What I love most about this article, though, is that towards the end it is revealed that the authors behind these books promoting the "Jewish success" are neither accurate (many of their success stories do not involve Jews at all), nor are they even penned by the supposed authors at all. Basically, some enterprising Chinese have decided that the best way to hoodwink your fellow man is to assume a Western name, adhere to some old Western stereotypes and push literature out. That's a recipe for success any day. God/Yaweh bless capitalism!
Boom in books purporting to reveal business secrets
Friday, February 9, 2007
(02-09) 04:00 PST Shanghai -- Showcased in bookstores between biographies of Andrew Carnegie and the newest treatise by China's president are stacks of works built on a stereotype.
One promises "The Eight Most Valuable Business Secrets of the Jewish."
Another title teases readers with "The Legend of Jewish Wealth." A third provides a look at "Jewish People and Business: The Bible of How to Live Their Lives."
In the United States, where making broad generalizations about races, cultures or religions has become unacceptable in most circles, the titles of some of these books might make people cringe. Throughout history and around the world, even outwardly innocuous and broadly accepted characterizations of Jews have sometimes formed the basis for eventual campaigns of violent anti-Semitism.
In Shanghai, which prides itself on having provided a safe haven for Jewish refugees fleeing Europe since the 1930s, some members of the city's small Jewish community are uneasy about the books' message.
These Jewish success books are very dangerous, said Audrie Ohana, 30, who works at her family's import-export company and attended China's prestigious Fudan University. "What they say -- it's not true. In our community, it's not everybody that succeeds. We're like everyone else. Some are rich, but there are others that are very, very poor."
Nonetheless, in China, a country where glossy pictures of new billionaires have become as common as images of Mao Zedong, aspiring Chinese entrepreneurs are obsessed with getting their hands on anything they think can help them get an edge on the competition.
In the past few years, sales of "success" books have skyrocketed, publishers say, and now make up nearly one-third of the works published in China. And perhaps no type of success book has been as well marketed or well received as those that purport to unveil the secrets of Jewish entrepreneurs. Many sell upward of 30,000 copies a year and are thought of in the same inspirational way as many Americans view the "Chicken Soup for the Soul" series.
Among this booming genre's most popular books is William Hampton's "Jewish Entrepreneurial Experience and Business Wisdom." It comes packaged in a red and gold cover, and a banner along the top brags that it was a "gold list" best-seller in the United States. Among Hampton's credentials, according to his biography: "Business Week editor," part of the "pioneer batch of Harvard DBAs," "professor in business strategy and philosophy" with "many years of experience in Jewish studies."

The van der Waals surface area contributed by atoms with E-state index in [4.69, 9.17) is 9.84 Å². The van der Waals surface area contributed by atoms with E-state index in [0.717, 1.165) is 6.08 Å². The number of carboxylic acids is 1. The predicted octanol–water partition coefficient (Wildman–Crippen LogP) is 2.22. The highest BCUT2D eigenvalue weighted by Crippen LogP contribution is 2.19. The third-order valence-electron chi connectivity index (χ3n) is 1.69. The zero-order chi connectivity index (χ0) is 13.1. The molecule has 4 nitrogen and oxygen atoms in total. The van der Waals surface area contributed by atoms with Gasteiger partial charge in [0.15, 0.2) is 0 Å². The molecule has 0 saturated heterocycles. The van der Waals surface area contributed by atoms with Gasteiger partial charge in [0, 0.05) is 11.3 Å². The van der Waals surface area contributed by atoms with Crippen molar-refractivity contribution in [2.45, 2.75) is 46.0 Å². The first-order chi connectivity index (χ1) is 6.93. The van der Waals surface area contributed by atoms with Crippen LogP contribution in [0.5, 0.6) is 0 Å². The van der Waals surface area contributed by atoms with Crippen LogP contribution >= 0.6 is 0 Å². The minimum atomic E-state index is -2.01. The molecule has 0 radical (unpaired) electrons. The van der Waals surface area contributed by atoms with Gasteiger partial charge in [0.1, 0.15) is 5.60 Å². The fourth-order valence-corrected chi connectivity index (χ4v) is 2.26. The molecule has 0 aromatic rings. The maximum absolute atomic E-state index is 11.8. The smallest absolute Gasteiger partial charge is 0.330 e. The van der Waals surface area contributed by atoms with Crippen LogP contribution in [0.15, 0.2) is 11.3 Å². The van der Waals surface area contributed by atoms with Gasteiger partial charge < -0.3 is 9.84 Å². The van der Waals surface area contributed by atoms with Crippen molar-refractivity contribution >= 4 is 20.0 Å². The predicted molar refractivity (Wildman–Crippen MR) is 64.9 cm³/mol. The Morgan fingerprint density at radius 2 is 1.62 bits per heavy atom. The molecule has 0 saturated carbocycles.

China is the fastest-growing book market in the world, with 130,000 new titles published in 2005. Sales reached $8.3 billion that year, a 50 percent jump from 2003, according to China National Publications Import and Export's data research arm.
Several of the business success books, despite their covers, focus on basic business acumen that has little to do with religion or culture. But others focus on explaining how Judaism has ostensibly helped Jewish people's success, even quoting extensively from the Talmud.
Practically every book features one or more case studies of the success of the Lehman brothers, the Rothschilds and other Jewish "titans of industry and captains of finance," as one author put it.
Some works incorrectly refer to J.P. Morgan, an influential Episcopalian leader, and John D. Rockefeller, a devout Baptist, as Jewish businessmen.
Most Chinese people have never met a Jew; they number fewer than 10,000 in a country of 1.3 billion people. But several of the most successful businessmen in the nation's financial capital, Shanghai, were Jewish. The Sassoon brothers, for instance, were real estate moguls of British descent from Baghdad who constructed the landmark Peace Hotel.
Positive stereotypes about Jews and their supposed business prowess have given the Jewish community iconic status in the eyes of the Chinese public. The cover of January's Shanghai and Hong Kong Economy magazine wonders, "Where does Jewish people's wisdom come from?"
Jewish entrepreneurs say they are bombarded with invitations to give seminars on how to make money "the Jewish way."
When asked for contact information for William Hampton, author of "Jewish Entrepreneurial Experience and Business Wisdom," a representative for the book's publisher, Harbin Press, said the company obtained the manuscript from a translator and had never met the author.
A search of international ISBNs -- the 10-digit codes that identify books published in the United States and other countries -- pulled up no hits for books by a William Hampton with a title similar to "Jewish Entrepreneurial Experience and Business Wisdom."
Harvard Business School has no record of a William Hampton in the first class of its doctorate of business administration program. Officials at Business Week magazine said there was a former employee with that name. William Hampton publishes an automobile newsletter.
Reached at his home near Detroit, Hampton said he was a former bureau chief and auto writer for the magazine, working there from 1977 to 1984, but had never served as an editor.
Moreover, he said he had no idea where the book came from.
"I can confidently tell you that this is not something that I did," he said. "This would not be a topic I would be knowledgeable about in any way. It would be helpful to be Jewish, for one thing."